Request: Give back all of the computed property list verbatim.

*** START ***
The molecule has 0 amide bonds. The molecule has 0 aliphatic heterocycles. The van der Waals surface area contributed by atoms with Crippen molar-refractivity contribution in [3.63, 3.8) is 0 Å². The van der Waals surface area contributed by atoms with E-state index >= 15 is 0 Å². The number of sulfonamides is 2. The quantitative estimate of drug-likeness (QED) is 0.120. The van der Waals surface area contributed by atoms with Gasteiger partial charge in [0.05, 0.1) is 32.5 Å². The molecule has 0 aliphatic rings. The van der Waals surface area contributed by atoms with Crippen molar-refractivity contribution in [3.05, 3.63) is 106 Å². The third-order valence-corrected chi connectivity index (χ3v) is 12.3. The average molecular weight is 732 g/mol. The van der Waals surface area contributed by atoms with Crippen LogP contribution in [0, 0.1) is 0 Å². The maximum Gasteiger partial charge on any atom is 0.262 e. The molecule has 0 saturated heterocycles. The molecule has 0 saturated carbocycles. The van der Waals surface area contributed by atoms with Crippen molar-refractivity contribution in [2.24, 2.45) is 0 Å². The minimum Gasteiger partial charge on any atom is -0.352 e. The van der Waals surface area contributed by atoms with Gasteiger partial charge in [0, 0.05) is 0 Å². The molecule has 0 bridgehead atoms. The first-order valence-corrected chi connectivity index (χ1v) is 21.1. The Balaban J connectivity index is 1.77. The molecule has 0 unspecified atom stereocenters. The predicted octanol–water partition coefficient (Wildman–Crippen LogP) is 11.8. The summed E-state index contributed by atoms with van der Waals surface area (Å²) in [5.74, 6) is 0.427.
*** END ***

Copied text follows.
The molecule has 0 amide bonds. The molecule has 0 aliphatic heterocycles. The van der Waals surface area contributed by atoms with Crippen molar-refractivity contribution in [3.63, 3.8) is 0 Å². The van der Waals surface area contributed by atoms with E-state index >= 15 is 0 Å². The number of sulfonamides is 2. The quantitative estimate of drug-likeness (QED) is 0.120. The van der Waals surface area contributed by atoms with Gasteiger partial charge in [0.05, 0.1) is 32.5 Å². The molecule has 0 aliphatic rings. The van der Waals surface area contributed by atoms with Crippen molar-refractivity contribution in [3.05, 3.63) is 106 Å². The third-order valence-corrected chi connectivity index (χ3v) is 12.3. The average molecular weight is 732 g/mol. The van der Waals surface area contributed by atoms with Crippen LogP contribution in [0, 0.1) is 0 Å². The maximum Gasteiger partial charge on any atom is 0.262 e. The molecule has 0 saturated heterocycles. The molecule has 0 saturated carbocycles. The van der Waals surface area contributed by atoms with Crippen molar-refractivity contribution in [2.24, 2.45) is 0 Å². The minimum Gasteiger partial charge on any atom is -0.352 e. The van der Waals surface area contributed by atoms with Gasteiger partial charge in [0, 0.05) is 0 Å². The molecule has 0 bridgehead atoms. The first-order valence-corrected chi connectivity index (χ1v) is 21.1. The Balaban J connectivity index is 1.77. The molecule has 0 unspecified atom stereocenters. The predicted octanol–water partition coefficient (Wildman–Crippen LogP) is 11.8. The summed E-state index contributed by atoms with van der Waals surface area (Å²) in [5.74, 6) is 0.427.